Currently NIH has put out a request for information (RFI) to “Optimizing Funding Policies and Other Strategies to Improve the Impact and Sustainability of Biomedical Research”. Here I open my response (unabridged version) submitted to this RFI. With the hope and intention of stimulating the scientific community to submit a response of their own as well as criticize, debate and use as resource, the points in this response.
On April 2nd 2015 NIH put out a request for information (RFI) to solicit input from the scientific community regarding possible development of new policies and other strategies to improve the impact and sustainability of the NIH-funded biomedical research enterprise (NOT-OD-15-084). The deadline to submit a response is May 17th 2015. More information can be found at Rock Talk blog post. Response need to be submitted at this website.
NIH intends to maximize the impact of taxpayer investment in biomedical research by A] maximizing the productivity and creativity of the research workforce it funds, B] ensure funding for a broad and diverse group of investigators studying a wide range of important questions. Comments were invited in the following areas:
1. Key issues that currently limit the impact of NIH’s funding for biomedical research and challenge the sustainability of the biomedical research enterprise. We welcome responses that explain why these issues are of high importance.
2. Ideas about adjusting current funding policies to ensure both continued impact and sustainability of the NIH-supported research enterprise. We welcome responses that point to specific strengths or weaknesses in current policies and suggest how we can build on or improve them.
3. Ideas for new policies, strategies, and other approaches that would increase the impact and sustainability of NIH-funded biomedical research.
4. Any other issues that respondents feel are relevant.
Submission (unabridged) to NIH:
A. Key issues that currently limit the impact of NIH’s funding for biomedical research and challenge the sustainability of the biomedical research enterprise. We welcome responses that explain why these issues are of high importance.
1. NIH grant overhead costs: In 1980s and 90s NIH grant overhead costs were capped at 25-30% and the universities and institutions were doing well and on a sustainable path (Ledford H. 2014). A change in policy to allow institutions to negotiate the overhead rates coupled with doubling of NIH budget (1998-2003) perhaps led to the unintended consequence of was ballooning of universities and institutional structure, wildly inflated research bureaucracy and administrative costs (Ledford H. 2014). Currently NIH pays around 50-80% in overhead costs which in some cases are as high as 103%!!! NIH pays $5.7 billion per year in overhead costs!!! Moreover, this money is NOT distributed equally to universities because of the independently negotiated rates. This is highly unsustainable and need to be addressed immediately, with a clear message to the institutions to stop expanding and rein in the operational costs and even close things that are not productive and not efficient in the current financial climate.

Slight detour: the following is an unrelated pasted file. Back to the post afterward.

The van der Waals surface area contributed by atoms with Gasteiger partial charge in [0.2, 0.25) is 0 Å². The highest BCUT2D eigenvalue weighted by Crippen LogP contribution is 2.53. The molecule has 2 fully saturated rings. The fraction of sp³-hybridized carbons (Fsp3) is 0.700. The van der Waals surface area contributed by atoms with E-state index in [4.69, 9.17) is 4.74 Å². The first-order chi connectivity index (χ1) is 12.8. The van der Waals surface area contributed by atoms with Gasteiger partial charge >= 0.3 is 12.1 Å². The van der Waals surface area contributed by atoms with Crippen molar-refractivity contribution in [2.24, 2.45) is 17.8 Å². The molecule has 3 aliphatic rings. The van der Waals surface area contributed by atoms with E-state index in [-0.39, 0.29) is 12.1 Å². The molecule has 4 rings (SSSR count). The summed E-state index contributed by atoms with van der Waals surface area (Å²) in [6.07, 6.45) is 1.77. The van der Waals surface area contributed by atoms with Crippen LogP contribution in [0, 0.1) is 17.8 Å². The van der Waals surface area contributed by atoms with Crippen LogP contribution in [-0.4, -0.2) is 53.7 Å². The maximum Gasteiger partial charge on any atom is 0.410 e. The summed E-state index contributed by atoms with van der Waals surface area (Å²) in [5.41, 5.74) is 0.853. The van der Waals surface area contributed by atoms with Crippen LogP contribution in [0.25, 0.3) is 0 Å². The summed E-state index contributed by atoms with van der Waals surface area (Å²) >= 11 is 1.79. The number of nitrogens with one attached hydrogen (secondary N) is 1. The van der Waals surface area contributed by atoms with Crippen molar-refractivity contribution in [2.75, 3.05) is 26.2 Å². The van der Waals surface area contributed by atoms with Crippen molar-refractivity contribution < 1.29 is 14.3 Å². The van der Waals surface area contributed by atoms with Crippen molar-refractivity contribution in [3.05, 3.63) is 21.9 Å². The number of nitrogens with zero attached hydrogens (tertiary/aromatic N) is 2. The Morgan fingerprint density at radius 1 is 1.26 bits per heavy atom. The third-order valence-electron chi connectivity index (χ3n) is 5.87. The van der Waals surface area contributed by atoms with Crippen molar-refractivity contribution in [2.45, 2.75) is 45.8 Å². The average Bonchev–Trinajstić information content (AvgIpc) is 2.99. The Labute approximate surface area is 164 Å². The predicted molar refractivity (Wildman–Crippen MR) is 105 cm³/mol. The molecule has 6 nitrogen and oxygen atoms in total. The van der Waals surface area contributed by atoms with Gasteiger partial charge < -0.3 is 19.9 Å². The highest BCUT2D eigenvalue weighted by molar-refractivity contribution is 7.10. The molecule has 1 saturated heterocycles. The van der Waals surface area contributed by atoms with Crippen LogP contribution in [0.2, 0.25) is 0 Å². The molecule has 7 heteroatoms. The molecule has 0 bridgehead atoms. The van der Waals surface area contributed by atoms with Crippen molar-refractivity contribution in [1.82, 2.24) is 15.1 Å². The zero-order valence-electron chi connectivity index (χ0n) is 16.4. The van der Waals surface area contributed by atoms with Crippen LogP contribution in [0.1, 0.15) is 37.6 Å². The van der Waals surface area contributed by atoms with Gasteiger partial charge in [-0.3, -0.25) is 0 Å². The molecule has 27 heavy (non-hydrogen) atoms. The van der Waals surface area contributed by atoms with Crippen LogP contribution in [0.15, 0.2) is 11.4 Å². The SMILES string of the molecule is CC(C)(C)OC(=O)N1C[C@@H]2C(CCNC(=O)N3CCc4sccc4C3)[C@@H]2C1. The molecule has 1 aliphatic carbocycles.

2. Soft salary Principal Investigator (PI) positions: Over the past decade universities and institutions have enforced a steady increase in soft salaries for faculty positions (salaries paid by grant money from NIH), another perhaps unintended consequence of doubling of NIH budget (Tilghman-Rockey report -TRR 2012). This again siphons (public) money away from the research grants to non-research purposes. Essentially, NIH is paying for institutional facilities and their upkeep, administrative costs, PI salaries and research expenses. What is the contribution of the institutions?? They essentially have no skin in the game, yet get the all benefits of discoveries made by PIs on NIH grant money. This is unsustainable and needs to stop!!!!
“In addition to diverting research money into PI salaries, soft money salaries pose dangerous financial risks for both institutions and faculty, threaten collegiality, destabilize teaching commitments and discourage PIs from tackling creative, innovative but risky projects that are not guaranteed to put food on the table.” – Bourne HR. 2012
3. Funding principal investigators (PIs) in their non-productive years: Sufficient published evidence exists showing highest creativity and productivity (across ALL fields of research) is between 30-40 years of age, including Nobel Prize winning work (Young Jo 2011, Falagas ME. et.al. 2008, Stephan PE and Levin SG. 1993). Productivity and creativity precipitously drops after age 50. During 1980s-2000 majority of NIH RO1 grants (>60%) were awarded to PIs in their early 30s, leading to major breakthroughs and discoveries. Currently, majority (>65%) of grants are awarded to PIs over 50-55 age with average age of first RO1 to be 43 years (Rockey S. 2012). What is even more surprising is, a significant increase in number of grants awarded to people over age 65 – least creative and productive section of the research community. In essence NIH is NOT funding the most creative and productive section of the research community!! This funding structure is flawed and inefficient use of NIH (public) money and is skewed against the best interest of science, scientific community and the public interest which funds NIH.